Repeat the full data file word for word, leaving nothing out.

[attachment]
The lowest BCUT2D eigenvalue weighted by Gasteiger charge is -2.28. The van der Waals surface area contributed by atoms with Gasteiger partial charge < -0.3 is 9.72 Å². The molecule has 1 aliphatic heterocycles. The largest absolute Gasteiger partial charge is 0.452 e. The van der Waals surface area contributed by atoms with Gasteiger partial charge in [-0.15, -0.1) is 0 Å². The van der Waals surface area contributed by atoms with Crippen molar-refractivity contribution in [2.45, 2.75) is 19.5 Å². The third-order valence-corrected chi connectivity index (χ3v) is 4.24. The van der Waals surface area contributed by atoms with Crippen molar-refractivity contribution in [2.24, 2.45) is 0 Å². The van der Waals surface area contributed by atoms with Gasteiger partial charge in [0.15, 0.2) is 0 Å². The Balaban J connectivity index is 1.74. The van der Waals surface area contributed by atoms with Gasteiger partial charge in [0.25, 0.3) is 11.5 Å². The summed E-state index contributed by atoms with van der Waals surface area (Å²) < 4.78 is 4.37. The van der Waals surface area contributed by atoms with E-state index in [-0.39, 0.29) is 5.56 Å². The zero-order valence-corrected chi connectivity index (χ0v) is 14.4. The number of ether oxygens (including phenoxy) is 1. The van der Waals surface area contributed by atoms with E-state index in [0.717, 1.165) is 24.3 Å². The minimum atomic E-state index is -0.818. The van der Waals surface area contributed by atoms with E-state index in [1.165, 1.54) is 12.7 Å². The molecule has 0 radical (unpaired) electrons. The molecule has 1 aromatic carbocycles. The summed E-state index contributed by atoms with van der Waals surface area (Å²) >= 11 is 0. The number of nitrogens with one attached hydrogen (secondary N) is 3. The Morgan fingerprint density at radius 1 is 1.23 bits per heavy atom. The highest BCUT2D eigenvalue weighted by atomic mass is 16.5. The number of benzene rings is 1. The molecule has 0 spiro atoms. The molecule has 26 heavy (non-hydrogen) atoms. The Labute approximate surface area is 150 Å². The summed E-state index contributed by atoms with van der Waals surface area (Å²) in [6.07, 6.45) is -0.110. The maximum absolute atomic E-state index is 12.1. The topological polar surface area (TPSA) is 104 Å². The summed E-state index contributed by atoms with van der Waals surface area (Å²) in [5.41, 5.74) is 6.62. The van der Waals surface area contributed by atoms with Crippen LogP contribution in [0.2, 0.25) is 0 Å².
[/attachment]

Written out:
The lowest BCUT2D eigenvalue weighted by Gasteiger charge is -2.28. The van der Waals surface area contributed by atoms with Gasteiger partial charge < -0.3 is 9.72 Å². The molecule has 1 aliphatic heterocycles. The largest absolute Gasteiger partial charge is 0.452 e. The van der Waals surface area contributed by atoms with Gasteiger partial charge in [-0.15, -0.1) is 0 Å². The van der Waals surface area contributed by atoms with Crippen molar-refractivity contribution in [2.45, 2.75) is 19.5 Å². The third-order valence-corrected chi connectivity index (χ3v) is 4.24. The van der Waals surface area contributed by atoms with Crippen molar-refractivity contribution in [2.24, 2.45) is 0 Å². The van der Waals surface area contributed by atoms with Gasteiger partial charge in [0.15, 0.2) is 0 Å². The Balaban J connectivity index is 1.74. The van der Waals surface area contributed by atoms with Gasteiger partial charge in [0.25, 0.3) is 11.5 Å². The summed E-state index contributed by atoms with van der Waals surface area (Å²) < 4.78 is 4.37. The van der Waals surface area contributed by atoms with E-state index in [-0.39, 0.29) is 5.56 Å². The zero-order valence-corrected chi connectivity index (χ0v) is 14.4. The number of ether oxygens (including phenoxy) is 1. The van der Waals surface area contributed by atoms with E-state index in [0.717, 1.165) is 24.3 Å². The minimum atomic E-state index is -0.818. The van der Waals surface area contributed by atoms with E-state index in [1.165, 1.54) is 12.7 Å². The molecule has 0 radical (unpaired) electrons. The molecule has 1 aromatic carbocycles. The summed E-state index contributed by atoms with van der Waals surface area (Å²) >= 11 is 0. The number of nitrogens with one attached hydrogen (secondary N) is 3. The Morgan fingerprint density at radius 1 is 1.23 bits per heavy atom. The highest BCUT2D eigenvalue weighted by atomic mass is 16.5. The number of benzene rings is 1. The molecule has 0 spiro atoms. The molecule has 26 heavy (non-hydrogen) atoms. The Labute approximate surface area is 150 Å². The summed E-state index contributed by atoms with van der Waals surface area (Å²) in [6.07, 6.45) is -0.110. The maximum absolute atomic E-state index is 12.1. The topological polar surface area (TPSA) is 104 Å². The summed E-state index contributed by atoms with van der Waals surface area (Å²) in [5.41, 5.74) is 6.62. The van der Waals surface area contributed by atoms with Crippen LogP contribution in [0.2, 0.25) is 0 Å².